From Dr Zafirah we went straight to the desk in front for our vaccination.    It was quick, straightforward, and painless - and the lady who did it held up the syringe so we could measure its contents, just as she'd done 200-300 times every day.   She was sweet and efficient and said little - and I shall always regret that I don't have her name.    After all, without the people who put in the needles, the entire programme would fail.    Please, dear lady, accept my apologies.     You did an important job to perfection.

Finally, for our clearance papers, we went to see Pirin.   Pirin had just finished at Medical School in Kedah and was waiting for a hospital placement.    Like all the others, Pirin was attentive and solicitous.   She checked us out just as lunchtime arrived, and when we were finished she personally led us to the exit and helped us take our souvenir photo.

The entire process, from start to finish - and including half an hour's monitoring at the end - took just over one hour.    Every worker we met was a gem.    From the security men to the ushers to the people at the desks - there was not a single unhelpful person.     And not the briefest delay.

There's a moral in this story.     Here was a major logistical operation, to address a critical situation in the health of the country - and it went off without a hitch.     Yes,of course, as elderly people we were favoured, and younger people might have to wait a bit longer.     But surely one measure of a good society is how the elderly are treated.   There are other measures: for example, how all the components of government and "civil society" come together in a crisis; how "front-liners" acquire and apply their skills; and how courtesy is made part of the job.

In all these respects, and judging by what happened to Maznoor and I, Malaysia has a lot to be proud of.   And so do all those "front-liners" and volunteers we met on Monday at the Putera World Trade Centre.   A very necessary job, and a job excellently done.

Congratulations and thank you from two elderly admirers.

   ....................................................................................................................................................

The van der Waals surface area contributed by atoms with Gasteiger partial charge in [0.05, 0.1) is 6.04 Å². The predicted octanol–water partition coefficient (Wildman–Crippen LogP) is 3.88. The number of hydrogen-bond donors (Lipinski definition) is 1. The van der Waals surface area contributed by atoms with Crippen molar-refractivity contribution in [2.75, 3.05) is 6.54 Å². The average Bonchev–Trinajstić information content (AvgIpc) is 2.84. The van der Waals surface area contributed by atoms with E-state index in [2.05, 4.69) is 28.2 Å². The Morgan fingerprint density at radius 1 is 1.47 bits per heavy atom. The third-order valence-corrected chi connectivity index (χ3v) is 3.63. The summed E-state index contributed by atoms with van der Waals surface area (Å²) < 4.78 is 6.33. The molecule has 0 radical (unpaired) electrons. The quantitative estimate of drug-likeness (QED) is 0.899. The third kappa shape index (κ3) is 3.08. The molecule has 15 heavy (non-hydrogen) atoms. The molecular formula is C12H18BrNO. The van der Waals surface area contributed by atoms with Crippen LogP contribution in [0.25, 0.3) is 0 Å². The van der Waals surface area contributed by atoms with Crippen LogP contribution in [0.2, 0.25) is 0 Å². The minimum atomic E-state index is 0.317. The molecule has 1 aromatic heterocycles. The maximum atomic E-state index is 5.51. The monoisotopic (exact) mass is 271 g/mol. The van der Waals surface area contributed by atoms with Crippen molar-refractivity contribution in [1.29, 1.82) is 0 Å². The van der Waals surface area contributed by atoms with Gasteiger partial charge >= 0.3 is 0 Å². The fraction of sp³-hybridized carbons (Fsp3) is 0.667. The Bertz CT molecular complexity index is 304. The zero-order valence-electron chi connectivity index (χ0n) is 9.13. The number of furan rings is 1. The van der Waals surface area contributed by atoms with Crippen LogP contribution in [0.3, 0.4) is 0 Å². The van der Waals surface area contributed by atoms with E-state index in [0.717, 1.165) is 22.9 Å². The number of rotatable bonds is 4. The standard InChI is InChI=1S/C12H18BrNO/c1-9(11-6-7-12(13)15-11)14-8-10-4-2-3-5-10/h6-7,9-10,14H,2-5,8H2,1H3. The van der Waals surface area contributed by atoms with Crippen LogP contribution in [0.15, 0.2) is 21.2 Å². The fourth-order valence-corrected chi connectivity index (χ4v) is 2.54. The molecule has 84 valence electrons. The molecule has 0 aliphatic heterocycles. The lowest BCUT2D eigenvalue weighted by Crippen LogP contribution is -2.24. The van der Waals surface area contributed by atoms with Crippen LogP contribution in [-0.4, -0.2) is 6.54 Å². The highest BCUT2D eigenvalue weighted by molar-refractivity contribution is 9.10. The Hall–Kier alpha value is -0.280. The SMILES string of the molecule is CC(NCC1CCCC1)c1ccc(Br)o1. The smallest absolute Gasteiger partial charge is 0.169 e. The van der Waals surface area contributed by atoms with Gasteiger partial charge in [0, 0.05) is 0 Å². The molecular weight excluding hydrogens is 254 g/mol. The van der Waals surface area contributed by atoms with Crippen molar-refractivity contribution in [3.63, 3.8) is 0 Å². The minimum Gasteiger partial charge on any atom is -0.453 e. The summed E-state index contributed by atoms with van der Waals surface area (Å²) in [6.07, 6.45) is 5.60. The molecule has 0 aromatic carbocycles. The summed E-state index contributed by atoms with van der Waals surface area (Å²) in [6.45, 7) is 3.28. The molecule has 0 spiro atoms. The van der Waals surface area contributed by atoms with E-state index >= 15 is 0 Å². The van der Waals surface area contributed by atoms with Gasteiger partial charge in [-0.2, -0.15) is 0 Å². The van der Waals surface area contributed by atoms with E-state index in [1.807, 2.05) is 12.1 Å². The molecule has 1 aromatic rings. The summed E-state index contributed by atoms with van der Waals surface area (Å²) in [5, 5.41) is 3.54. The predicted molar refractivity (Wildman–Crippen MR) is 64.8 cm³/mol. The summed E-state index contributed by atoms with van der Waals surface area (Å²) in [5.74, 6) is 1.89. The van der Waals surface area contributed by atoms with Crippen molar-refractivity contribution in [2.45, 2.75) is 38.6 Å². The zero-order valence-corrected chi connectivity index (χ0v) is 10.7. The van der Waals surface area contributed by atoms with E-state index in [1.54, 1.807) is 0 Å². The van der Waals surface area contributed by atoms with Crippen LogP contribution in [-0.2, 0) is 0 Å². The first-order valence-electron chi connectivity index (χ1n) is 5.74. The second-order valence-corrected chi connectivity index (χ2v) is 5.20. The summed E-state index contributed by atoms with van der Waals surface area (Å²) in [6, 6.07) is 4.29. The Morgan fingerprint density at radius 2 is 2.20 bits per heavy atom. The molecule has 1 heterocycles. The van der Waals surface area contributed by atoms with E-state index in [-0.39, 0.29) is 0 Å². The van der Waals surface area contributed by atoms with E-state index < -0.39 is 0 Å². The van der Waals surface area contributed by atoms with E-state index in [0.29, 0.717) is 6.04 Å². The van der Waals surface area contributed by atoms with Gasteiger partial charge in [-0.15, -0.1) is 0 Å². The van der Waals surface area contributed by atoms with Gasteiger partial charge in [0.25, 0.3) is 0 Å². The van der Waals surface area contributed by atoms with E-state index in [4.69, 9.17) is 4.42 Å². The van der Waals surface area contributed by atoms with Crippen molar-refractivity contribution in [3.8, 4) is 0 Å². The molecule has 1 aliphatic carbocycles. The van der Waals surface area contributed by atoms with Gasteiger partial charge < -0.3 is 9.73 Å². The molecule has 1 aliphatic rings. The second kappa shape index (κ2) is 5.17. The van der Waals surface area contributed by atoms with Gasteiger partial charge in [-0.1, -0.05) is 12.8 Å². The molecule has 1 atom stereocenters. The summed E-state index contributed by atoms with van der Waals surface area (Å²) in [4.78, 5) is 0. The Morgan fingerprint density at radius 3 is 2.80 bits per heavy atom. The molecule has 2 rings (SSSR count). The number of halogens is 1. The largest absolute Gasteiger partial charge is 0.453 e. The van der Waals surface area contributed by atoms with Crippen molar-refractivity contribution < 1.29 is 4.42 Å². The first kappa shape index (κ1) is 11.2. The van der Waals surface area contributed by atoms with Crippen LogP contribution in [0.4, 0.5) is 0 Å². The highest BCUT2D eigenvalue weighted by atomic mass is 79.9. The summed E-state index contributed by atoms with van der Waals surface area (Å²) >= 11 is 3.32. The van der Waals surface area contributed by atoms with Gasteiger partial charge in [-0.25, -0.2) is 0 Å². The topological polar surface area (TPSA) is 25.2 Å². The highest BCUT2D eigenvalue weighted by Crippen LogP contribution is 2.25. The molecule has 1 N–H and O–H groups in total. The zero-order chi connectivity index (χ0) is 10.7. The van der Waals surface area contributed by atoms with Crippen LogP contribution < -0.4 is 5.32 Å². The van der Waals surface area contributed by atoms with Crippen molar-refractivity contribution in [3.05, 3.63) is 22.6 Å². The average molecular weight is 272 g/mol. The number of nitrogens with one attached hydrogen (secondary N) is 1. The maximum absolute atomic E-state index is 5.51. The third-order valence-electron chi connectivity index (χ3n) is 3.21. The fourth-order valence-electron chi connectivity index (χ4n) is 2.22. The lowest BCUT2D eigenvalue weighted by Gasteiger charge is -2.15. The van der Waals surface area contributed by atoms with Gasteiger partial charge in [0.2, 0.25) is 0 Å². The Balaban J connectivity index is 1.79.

It only goes to show, doesn't it, that Penang and Singapore aren't the only places where things are done properly!


Friday, 4 June 2021

LOCKDOWN LAMENT - TRANSLATION OF HIKAYAT ABDULLAH by JMBRAS

 This morning, the spouse read my posting and he said, "You know, I have a translation of Hikayat Abdullah in JMBRAS somewhere upstairs.  Would you like to have a look at it?"  My eyes lit up; which meant, "Yes, please!!"

Of course, the said book would be tucked away somewhere within his jungle of books and it was not until after lunch-time that he managed to locate it. Bless his cotton socks!


The Book

The Contents Page



THE TRANSLATION BY A. H.  HILL,   M.A., B. Sc.    (Pages 161 - 163)


Page 161

Page 162a

Page 162 b




Page 162c




Page 163



For our readers who are bilingual,  you will find the translation does not quite fit Abdullah's original text.  The difference is not in the general gist but in the inclusion of bits of details.

 

Allahu A'alam     (Allah Knows Best)

Wednesday, 2 June 2021

LOCKDOWN LAMENT

 Thanks to our Ramadan and  Hari Raya revellers, our happy shoppers and diners, and our "patriotic" factory and business owners, a total lockdown is upon us again.  In the streets around our house, a so-called "elite area" as claimed by our well-heeled middle class neighbours, every night for almost the whole month of Syawal, there were crackers and loud fireworks  galore .  Most of the time, out of respect for prayer times (bless them), the show did not begin until after Isyak, from 9.30 pm to 11 pm!!  Good night, sleep tight, Setiawangsa!

I am in awe at the guts of these Malays.  They scrambled over highways and ratways to "balik kampung". The ones remaining still had money to burn for crackers and fireworks.    And I thought this country had to tighten its collective belts to see it through this Covid-19 struggle over life and livelihood.  

Of course, because of our seasonal happy abandon, our medical facilities and frontliners are at breaking point.   But never mind, for most Malaysians it's business as usual.

Our Immigration appointment for this Friday was "rescheduled" to heaven-knows-when because of the lockdown.  But we count our blessings.  The stallholders on the streets around us have, once again, lost  their means of livelihood.  There are many, many other distressing stories - but who wants to know? 


STOP IT ASH  - you are beginning to foam at the mouth.  So let me take a much-needed break.    I usually find this video very therapeutic when I'm angry......



[Kev and Perry are two typical badly - behaving teenagers.  This video was during the era when Oasis from Manchester was the rage.  By the way, Perry is played by Kathy Burke, one of my top favourite comedians from the '90s ]